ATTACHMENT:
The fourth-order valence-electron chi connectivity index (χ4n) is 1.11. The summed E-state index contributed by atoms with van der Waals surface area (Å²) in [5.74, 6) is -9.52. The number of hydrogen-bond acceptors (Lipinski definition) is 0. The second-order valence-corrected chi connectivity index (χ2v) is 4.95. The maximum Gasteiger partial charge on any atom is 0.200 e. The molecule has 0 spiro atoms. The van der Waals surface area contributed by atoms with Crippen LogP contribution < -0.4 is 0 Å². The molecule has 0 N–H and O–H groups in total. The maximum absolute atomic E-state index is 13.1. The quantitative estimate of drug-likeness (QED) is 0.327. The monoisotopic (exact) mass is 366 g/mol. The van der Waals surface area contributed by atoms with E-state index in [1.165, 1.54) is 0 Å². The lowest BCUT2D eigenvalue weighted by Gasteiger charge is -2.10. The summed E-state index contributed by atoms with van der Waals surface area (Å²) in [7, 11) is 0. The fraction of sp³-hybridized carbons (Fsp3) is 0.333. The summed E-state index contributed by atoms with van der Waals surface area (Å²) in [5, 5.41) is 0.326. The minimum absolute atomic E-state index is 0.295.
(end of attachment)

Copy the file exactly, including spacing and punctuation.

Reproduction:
The fourth-order valence-electron chi connectivity index (χ4n) is 1.11. The summed E-state index contributed by atoms with van der Waals surface area (Å²) in [5.74, 6) is -9.52. The number of hydrogen-bond acceptors (Lipinski definition) is 0. The second-order valence-corrected chi connectivity index (χ2v) is 4.95. The maximum Gasteiger partial charge on any atom is 0.200 e. The molecule has 0 spiro atoms. The van der Waals surface area contributed by atoms with Crippen LogP contribution < -0.4 is 0 Å². The molecule has 0 N–H and O–H groups in total. The maximum absolute atomic E-state index is 13.1. The quantitative estimate of drug-likeness (QED) is 0.327. The monoisotopic (exact) mass is 366 g/mol. The van der Waals surface area contributed by atoms with E-state index in [1.165, 1.54) is 0 Å². The lowest BCUT2D eigenvalue weighted by Gasteiger charge is -2.10. The summed E-state index contributed by atoms with van der Waals surface area (Å²) in [7, 11) is 0. The fraction of sp³-hybridized carbons (Fsp3) is 0.333. The summed E-state index contributed by atoms with van der Waals surface area (Å²) in [5, 5.41) is 0.326. The minimum absolute atomic E-state index is 0.295.